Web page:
We the People: A Black Plan to End HIV in America aims to set the precedence for anti-racist/sexist HIV mobilization in the country
The Black AIDS Institute (BAI) is launching its groundbreaking and comprehensive campaign and report entitled We the People: A Black Plan to End HIV in America on Friday February 7, 2020 during National Black HIV Awareness Day. While the phrase We the People continues to inspire efforts to form a more perfect union, the gap between the vision of people-empowered government and the reality of life in the United States was gaping from the country’s very beginning, and it persists today. In FY 2020, the Trump Administration has allocated an additional $250 million to end the HIV epidemic within the U.S. in ten years. This initiative is supposed to provide the “hardest hit communities” with tools, technology, and resources to combat HIV. However, a plan to end the HIV epidemic without specific attention paid to structural oppression that marginalizes at risk communities will always fail. BAI has developed and is executing a plan that centers the most marginalized, because it is through developing comprehensive plans that address the nuanced needs of Black people most impacted by the epidemic that we will develop full solutions to ending the HIV epidemic for all people.
“Black communities have been disproportionately impacted by the HIV epidemic since the start due in part to the lack of engagement and transparency with Black communities around health policy, funding, and long-range planning to address barriers to healthcare. The communities most impacted by HIV must take the lead in articulating their needs and priorities in order for health and social services to be effective” says Raniyah Copeland, BAI President and CEO
BAI will unveil its plan that will outline four major recommendations to effectively center the most marginalized communities and end the HIV epidemic:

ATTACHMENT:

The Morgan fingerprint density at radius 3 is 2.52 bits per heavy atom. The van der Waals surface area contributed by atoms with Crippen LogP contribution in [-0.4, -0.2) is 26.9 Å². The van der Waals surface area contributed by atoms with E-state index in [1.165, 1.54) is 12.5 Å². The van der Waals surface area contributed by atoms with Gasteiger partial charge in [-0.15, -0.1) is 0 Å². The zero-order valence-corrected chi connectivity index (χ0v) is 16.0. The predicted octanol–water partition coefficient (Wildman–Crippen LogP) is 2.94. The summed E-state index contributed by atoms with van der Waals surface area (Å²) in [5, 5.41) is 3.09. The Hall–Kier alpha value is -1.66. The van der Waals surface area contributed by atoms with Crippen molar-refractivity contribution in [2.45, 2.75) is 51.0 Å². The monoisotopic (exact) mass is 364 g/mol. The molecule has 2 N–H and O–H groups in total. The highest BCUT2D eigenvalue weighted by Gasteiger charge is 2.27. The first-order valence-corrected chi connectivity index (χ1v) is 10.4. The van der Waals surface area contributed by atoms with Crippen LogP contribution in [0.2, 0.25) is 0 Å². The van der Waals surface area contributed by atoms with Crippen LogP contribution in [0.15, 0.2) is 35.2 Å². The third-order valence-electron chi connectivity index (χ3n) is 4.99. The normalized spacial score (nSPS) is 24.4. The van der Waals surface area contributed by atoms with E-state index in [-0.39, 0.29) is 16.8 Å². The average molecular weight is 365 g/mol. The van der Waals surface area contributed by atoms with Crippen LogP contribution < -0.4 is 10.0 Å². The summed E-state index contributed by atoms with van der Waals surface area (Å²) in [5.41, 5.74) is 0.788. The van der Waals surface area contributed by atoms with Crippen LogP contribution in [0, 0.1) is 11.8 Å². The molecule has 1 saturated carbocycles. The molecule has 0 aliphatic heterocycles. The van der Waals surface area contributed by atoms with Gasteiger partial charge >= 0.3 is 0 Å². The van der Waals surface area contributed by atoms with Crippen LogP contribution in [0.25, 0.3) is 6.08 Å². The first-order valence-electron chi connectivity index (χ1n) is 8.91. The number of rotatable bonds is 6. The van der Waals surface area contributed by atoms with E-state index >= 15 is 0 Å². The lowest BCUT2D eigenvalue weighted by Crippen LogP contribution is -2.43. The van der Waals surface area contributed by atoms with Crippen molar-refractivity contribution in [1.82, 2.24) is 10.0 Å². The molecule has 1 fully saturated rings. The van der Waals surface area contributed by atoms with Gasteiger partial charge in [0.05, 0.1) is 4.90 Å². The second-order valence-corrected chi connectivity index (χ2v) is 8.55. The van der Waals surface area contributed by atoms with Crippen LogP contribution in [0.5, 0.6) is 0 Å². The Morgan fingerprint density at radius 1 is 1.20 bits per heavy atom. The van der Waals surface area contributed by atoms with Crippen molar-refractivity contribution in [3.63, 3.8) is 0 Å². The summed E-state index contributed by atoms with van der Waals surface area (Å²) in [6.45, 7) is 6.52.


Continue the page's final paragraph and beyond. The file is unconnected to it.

- Dismantle anti-Black practices, systems, and institutions that endanger the health and well-being of Black people and undermine an effective, equitable response to HIV in Black America.
- Invest in Black communities through resources and services that address the fullness, richness, potential, and expertise of Black people and mitigate social and structural factors that worsen health outcomes in Black communities.
- Ensure universal access to and robust utilization of high-quality, comprehensive, affordable and culturally- and gender-affirming healthcare to enable Black people to live healthy lives in our full dignity.
- Build the capacity and motivation of Black communities to be the change agents for ending HIV.
In what BAI has coined We the People weekend, BAI will also be hosting its annual Heroes in the Struggle Dinner Presented by Gilead Sciences on Saturday February 8, 2020. HITS is BAI’s flagship fundraising effort, generating crucial support for BAI’s lifesaving work for 20 years. It is one of the largest HIV/AIDS events of its kind in the country, this year’s Gala will commemorate National Black HIV/AIDS Awareness week. BAI is honoring an illustrious group of 2020 changemakers including Dr. Eugene McCray, Laith Ashley De La Cruz, Karamo, Academy Award winner Tarell Alvin McCraney, and Dr. Keith Green. Previous Heroes include Hill Harper, Jurnee Smollett, Laverne Cox, Congresswoman Maxine Waters, Billy Porter, Taraji P. Henson, Patti LaBelle, Jennifer Lewis, and others. Ticketing information can be found at hits.eventbrite.com. Every dollar raised from ticket sales and individual donations goes directly to BAI programs—which range from raising HIV/AIDS awareness; training communities in the science and treatment of HIV; increasing HIV testing; helping to link and retain people living with HIV/AIDS or at risk for HIV acquisition into care and treatment; and mobilizing leaders, institutions and individuals in efforts to end the HIV/AIDS epidemic. At the HIITS gala, BAI will unveil its aggressive new branding, a new look in their continued fight to remove systemic health barriers for Black people.
BAI hopes that the We the People weekend inspires us all to prioritize HIV/AIDS in our community and hold our systems accountable for efforts that disregard Black lives and livelihoods.